Guinea question for your experts!


9 Years
Mar 27, 2010
Yorktown, Virginia
I am a backyard chicken owner who just bought an old farmhouse on 26 acres! My question, we will not be moving over there for another year or so, but was curious if I could go ahead and get a few guineas. How self sufficent are they? I have heard that they will roost in trees, etc.. and a coop is not necessary. We won't move or chickens until we are over there on a regular basis. I just need to hear your thoughts. Thanks!!


11 Years
Oct 1, 2008
North Carolina
They would have to be confined for a couple of weeks or they would leave. After you release them you would have to visit every day or two to water and feed them. They may find plenty of bugs now but they won't be able to find much of their own food in the winter.

They will indeed roost in trees and if you are lucky owls and raccoons won't get them. I have only lost one in two and a half years to an owl, and none to raccoons. Half of mine roost in a coop which I close up at night and the other half are hard heads that insist on roosting in trees.


9 Years
Jun 29, 2010
Greene County, PA
They will roost in trees and you will lose them. All of them! Please wait until you move to build them a proper coop to protect them at night. No need to give the predators there any free lunches.


Flock Mistress
12 Years
Jun 29, 2007
Kansas~50+ yrs of chickens
Mine are pretty self sufficiant. Mine roost in the trees year round and refuse to go into any type of shelter. I do lose one once in a while to an owl, but not very often. About the only time they even come looking for food is when there's snow on the ground. You would have to have some way of locking them up for a couple of weeks or else they'll take off and you'll never see them again.


8 Years
Mar 28, 2011
Congrats on your 26 acres
Wide open spaces is what I'm talking about!

To a point Guineas are somewhat self sufficient... if you you only want them around for a little while. Point blank... if you're putting them out on 26 acres that's not inhabited, they won't last long.

I coop/pen my birds at night, because I value their lives... I've raised them all from keets or even from eggs that I've incubated and hatched. I prefer not to offer free meals to the predators at my expense (or the birds' expense). Once a predator has a taste of a free meal they will continue to return until the cafeteria closes.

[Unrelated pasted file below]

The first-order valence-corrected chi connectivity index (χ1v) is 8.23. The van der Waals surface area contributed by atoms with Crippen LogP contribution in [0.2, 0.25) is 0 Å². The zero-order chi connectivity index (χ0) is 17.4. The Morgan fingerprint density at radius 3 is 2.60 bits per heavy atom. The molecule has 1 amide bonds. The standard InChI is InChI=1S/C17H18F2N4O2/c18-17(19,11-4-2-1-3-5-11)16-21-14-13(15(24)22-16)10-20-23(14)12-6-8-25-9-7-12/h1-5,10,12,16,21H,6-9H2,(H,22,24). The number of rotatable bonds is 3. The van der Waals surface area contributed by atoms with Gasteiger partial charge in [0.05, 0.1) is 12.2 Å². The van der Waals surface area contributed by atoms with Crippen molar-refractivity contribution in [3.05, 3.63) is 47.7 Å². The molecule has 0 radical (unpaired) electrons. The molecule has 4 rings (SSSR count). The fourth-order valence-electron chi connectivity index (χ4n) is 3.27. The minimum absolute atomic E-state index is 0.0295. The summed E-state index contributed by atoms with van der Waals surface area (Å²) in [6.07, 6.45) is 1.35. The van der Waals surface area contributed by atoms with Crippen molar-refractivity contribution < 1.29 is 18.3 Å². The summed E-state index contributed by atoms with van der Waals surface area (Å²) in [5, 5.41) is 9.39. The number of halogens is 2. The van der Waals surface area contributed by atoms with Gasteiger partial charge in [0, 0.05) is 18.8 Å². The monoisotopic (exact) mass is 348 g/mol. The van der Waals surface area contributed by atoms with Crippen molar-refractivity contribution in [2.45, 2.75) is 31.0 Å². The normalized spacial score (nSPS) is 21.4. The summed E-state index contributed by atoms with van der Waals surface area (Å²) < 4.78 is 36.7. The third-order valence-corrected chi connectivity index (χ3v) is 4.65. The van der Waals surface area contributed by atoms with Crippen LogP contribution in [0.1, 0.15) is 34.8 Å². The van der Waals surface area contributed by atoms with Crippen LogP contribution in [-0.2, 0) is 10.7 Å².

I also provide adequate nutrition for them year round, whether they want it or not and whether they find what they need while out free ranging or not, it's there. If they have to roam far for the nutrition that they need, they won't stick around (and again, the predators get free meals).

A new flock of Guineas needs supervision and protection from predators AND the elements or they will become free meals for the predators in a matter of days (or nights/early mornings actually).

You're not putting our chickens out there alone... why do that to Guineas?
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9 Years
Mar 27, 2010
Yorktown, Virginia
Thank you all for your replies. This is exactly what I needed to hear. I love my chickens so much, so I know I will not feel any differently towards my guinea gals. I will wait and when I raise a new flock of chicks, so shall I some guineas!!

Thank you all for the feedback!!!


8 Years
Aug 7, 2011
Cameron, NC
My Coop
When my dad got our very first guineas like 10 years ago We just let them out to go wherever they wanted to go. Now if you are going to get some grown guineas they will need to be locked up the for a little while but after that I see no reason why you couldn't just turn them out and leave them there. I guess you could put out like a big pan of water if you wanted but with our first guineas, after We let them out We never put out water, feed, or anything for them. They also would come and roost in a tree in yard the so they were fine.


10 Years
Jul 10, 2009
I couldn't keep my Guineas around until I raised them from keets alongside chicks to make a mixed flock. Now they hang around and the adult Guineas teach the keets what predators to watch out for and where to roost.

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